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I have a custom subclass of a QTreeView in a pyqt application. I'm trying to give the user the ability to highlight and "lowlight" (for lack of a better term) rows. Highlighted rows should have bold text and (optionally) a different background color. Any ideas?
I'm considering StyleSheets as an option, but have so far been unable to get that to work. If I set the QTreeView's stylesheet:

self.setStyleSheet("QTreeView::item:selected {border: 1px solid #567dbc;}")

I can't figure out how to manually enable 'states' that would keep only the desired rows at a particular state. If I try setting an individual item's stylesheet:

#modelIndex is a valid QModelIndex

I get a segfault.
I'm not convinced stylesheets are the way to go, I'm open to all ideas. Thanks!

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Unrelated to the eventual fix, but I got around the segfault. I had forgotten that the internal pointer returned by the qsortfilterproxy needs to be converted to a model pointer. Hence: self.model().sourceModel().getItem(self.mapToSource(each)) –  taynaron Apr 27 '10 at 22:20
I settled on adding a QFont variable to each item to keep track of the item's status, and then using a delegate to paint all items with the custom QFont. Thanks to all! –  taynaron Apr 27 '10 at 22:50

2 Answers 2

up vote 5 down vote accepted

From what you've said it looks like the easiest solution would be to define a custom item delegate for your treeview and set items font weight to bold whenever it's needed. Pls, check if an example below would work for you, it should create a treeview with custom item delegate which would change item's font style.

import sys
from PyQt4 import QtGui, QtCore

class BoldDelegate(QtGui.QStyledItemDelegate):
    def paint(self, painter, option, index):
        # decide here if item should be bold and set font weight to bold if needed 
        QtGui.QStyledItemDelegate.paint(self, painter, option, index)

class MainForm(QtGui.QMainWindow):
    def __init__(self, parent=None):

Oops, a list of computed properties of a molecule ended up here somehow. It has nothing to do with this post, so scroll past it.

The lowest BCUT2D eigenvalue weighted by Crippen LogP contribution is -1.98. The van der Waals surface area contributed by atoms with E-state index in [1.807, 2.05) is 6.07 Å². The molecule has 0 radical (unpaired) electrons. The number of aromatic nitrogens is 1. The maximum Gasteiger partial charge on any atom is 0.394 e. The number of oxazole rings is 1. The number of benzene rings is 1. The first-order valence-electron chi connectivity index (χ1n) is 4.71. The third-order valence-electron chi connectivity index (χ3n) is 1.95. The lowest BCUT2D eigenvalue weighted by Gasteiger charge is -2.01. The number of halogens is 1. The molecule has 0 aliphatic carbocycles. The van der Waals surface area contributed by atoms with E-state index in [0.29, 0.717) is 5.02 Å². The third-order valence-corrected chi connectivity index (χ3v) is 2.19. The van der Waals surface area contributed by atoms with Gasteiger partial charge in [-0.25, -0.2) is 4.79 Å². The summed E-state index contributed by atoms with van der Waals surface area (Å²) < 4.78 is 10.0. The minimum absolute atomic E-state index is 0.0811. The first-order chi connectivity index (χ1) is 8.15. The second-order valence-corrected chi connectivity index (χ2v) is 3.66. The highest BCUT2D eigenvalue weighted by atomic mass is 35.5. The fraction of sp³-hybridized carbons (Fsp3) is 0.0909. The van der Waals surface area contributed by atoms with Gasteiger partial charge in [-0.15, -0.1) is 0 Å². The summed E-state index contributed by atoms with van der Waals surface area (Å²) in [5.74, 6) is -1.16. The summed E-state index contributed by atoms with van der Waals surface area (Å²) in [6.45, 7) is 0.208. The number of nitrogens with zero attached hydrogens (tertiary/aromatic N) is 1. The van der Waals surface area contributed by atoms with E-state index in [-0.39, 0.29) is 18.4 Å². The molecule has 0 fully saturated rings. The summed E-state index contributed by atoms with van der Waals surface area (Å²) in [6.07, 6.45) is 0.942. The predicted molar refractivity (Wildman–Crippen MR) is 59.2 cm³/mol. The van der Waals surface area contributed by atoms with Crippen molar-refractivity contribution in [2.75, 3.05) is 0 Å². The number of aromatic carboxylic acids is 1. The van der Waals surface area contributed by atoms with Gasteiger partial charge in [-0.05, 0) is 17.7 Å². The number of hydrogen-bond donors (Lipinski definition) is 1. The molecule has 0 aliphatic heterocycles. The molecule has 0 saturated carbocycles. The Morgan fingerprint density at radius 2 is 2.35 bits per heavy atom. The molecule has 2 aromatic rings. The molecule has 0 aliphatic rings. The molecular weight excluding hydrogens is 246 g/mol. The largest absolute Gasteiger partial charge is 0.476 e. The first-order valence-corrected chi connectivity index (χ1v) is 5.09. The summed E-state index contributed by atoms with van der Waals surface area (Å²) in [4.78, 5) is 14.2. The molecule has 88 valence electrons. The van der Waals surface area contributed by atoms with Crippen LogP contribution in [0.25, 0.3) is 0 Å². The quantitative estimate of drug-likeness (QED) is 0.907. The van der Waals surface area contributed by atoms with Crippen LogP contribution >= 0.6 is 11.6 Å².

super(MainForm, self).__init__(parent)

        model = QtGui.QStandardItemModel()

        for k in range(0, 4):
            parentItem = model.invisibleRootItem()
            for i in range(0, 4):
                item = QtGui.QStandardItem(QtCore.QString("item %0 %1").arg(k).arg(i))
                parentItem = item

        self.view = QtGui.QTreeView()


def main():
    app = QtGui.QApplication(sys.argv)
    form = MainForm()

if __name__ == '__main__':

hope this helps, regards

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Plus one for being the first example of a custom delegate that I have ever understood. Usually there are so many bells and whistles I have no idea what is going on. –  neuronet Dec 9 '14 at 17:34

I can think of a few ways to do this. The easiest, if you have access to the model, is to add some state tracking of the indexes in the model, and return the proper options for the roles requested in the data() function. The drawback to this is if you are using the same model in different views, and want to keep the highlights local to one view.

The second-easiest is probably to make a proxy model, which keeps track of the data itself, and gets all other data from the original model. In this situation (where you aren't changing the rows or columns of the original model) it would probably be pretty easy.

The hardest would be to make a custom delegate that keeps track of which rows/columns should be highlighted, and draws itself differently based on the row/column of the model index it is drawing. You would have to keep access to the delegate so that you could tell it which rows and columns need to be set. You would also need to deal with what happens when the model changes.

share|improve this answer
I'd want the state to be viewable by all views, but the model will routinely update in the background, so I think I would want to add some state thing to the items themselves. Once I have the state variable set and accessible, however, I'm still not sure how I would actually display the items as bold. –  taynaron Apr 23 '10 at 23:18
@taynaron: The model's data function takes a parameter for the role of the data to return. Odds are you're only looking at the DisplayRole, and returning the data to be drawn. However, there is also a FontRole that you could use to return a font to be used to render the item (hence, bold), and a BackgroundColorRole and TextColorRole you can use to change the colors used to draw those items. That's for the first two (model) options. The delegate option has a paint method that you would have to override and draw bold text. –  Caleb Huitt - cjhuitt Apr 24 '10 at 14:58

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